September 07 2010 at 5:43 AM Report abuse rate up rate down Reply

I have some concerns about government employee unions, but when unions were strong the whole country prospered.

September 07 2010 at 5:16 AM Report abuse -3 rate up rate down Reply

Folks, about 98% of us are in the same position as our forefathers, circa 1900. Standard Oil is back together in spirit(only overshadowed by BP's business & safety standards), the meat packing industy (unreformed & unrepentant) is back poisoning us, pre-1929 flimflam is the norm on Wall St, and all of your credit transactions have J P Morgan's smudged fingerprints on them. Check out the One Union where Workers who operate under contracts have an actual direct vote on them: www.iww.org

September 07 2010 at 4:21 AM Report abuse -3 rate up rate down Reply
jay love

I am not entirely oposed to these minimum standard laws for lawful American workers, however the sentence in the article stating the new laws gaurentee recourse even to "immigrant" workers says a lot to me? Immigrants now being the new key word by Democrats to describe "illegal" workers who have no legal, lawful status to be in the country, much less workers rights?

September 07 2010 at 2:45 AM Report abuse +11 rate up rate down Reply

you people are so anti labor,and it will soon bit you in the ass

September 06 2010 at 11:44 PM Report abuse -4 rate up rate down Reply
2 replies to fixitright57's comment

Anti illegal is what we are.

September 07 2010 at 3:41 AM Report abuse +6 rate up rate down Reply

Communist!New york is their capital.

September 06 2010 at 11:40 PM Report abuse +6 rate up rate down Reply

all workers need these rights,ALL!

September 06 2010 at 11:37 PM Report abuse -3 rate up rate down Reply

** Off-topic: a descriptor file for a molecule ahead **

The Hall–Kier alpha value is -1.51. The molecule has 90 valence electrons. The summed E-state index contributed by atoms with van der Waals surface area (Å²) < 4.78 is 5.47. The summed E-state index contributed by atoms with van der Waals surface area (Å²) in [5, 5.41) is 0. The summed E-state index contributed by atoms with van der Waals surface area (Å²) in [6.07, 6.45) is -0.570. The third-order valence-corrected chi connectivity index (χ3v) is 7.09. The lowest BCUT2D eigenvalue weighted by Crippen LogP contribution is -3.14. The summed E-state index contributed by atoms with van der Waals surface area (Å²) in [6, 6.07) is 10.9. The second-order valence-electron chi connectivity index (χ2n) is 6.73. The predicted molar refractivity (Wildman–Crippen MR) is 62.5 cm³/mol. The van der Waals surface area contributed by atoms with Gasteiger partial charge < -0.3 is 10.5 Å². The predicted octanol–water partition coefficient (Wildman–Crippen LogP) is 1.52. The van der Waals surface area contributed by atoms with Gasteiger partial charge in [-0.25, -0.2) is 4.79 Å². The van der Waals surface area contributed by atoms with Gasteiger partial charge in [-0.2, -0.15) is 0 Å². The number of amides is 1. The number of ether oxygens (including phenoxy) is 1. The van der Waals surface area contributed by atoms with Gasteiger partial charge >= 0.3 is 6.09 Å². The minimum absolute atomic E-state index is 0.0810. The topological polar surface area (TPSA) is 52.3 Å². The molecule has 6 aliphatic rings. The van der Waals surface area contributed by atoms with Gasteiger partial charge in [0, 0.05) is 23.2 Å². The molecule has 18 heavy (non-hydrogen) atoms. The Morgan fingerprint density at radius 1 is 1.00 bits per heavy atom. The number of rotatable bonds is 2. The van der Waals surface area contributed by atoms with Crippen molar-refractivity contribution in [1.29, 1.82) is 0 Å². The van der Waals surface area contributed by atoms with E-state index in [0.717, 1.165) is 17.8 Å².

HMMMM.....more liberal politics.....government is always mandating what an employer can and can't do. If the nanny is unhappy, go somewhere else. HOW does the government know what a nanny is worth? she may be worth only $2.00 /hr, but she now makes $7.25.New Yorkers seem to be getting what they deserve.

September 06 2010 at 11:31 PM Report abuse +7 rate up rate down Reply
1 reply to doodlewhopper12's comment

true republican

September 06 2010 at 11:38 PM Report abuse -6 rate up rate down Reply

More and more businesses are starting to increase their staffs. Will you be the one they hire? To make sure you've positioned yourself properly, check out StartNowCareerGuide.com. There's a wealth of information there to help you.

September 06 2010 at 11:12 PM Report abuse -5 rate up rate down Reply

Full time, year round help should get full benefits. However, where we live, (not uber wealthy, but very comfortable), most people have help once or twice a week. If these laws, (and costs), make the prices go up, the homeowners will seek out help they can pay the current rate, and they'll be able to do it by paying in cash. People always find a way to beat the system.

September 06 2010 at 10:28 PM Report abuse +2 rate up rate down Reply
1 reply to Jenny's comment


September 06 2010 at 11:34 PM Report abuse -5 rate up rate down Reply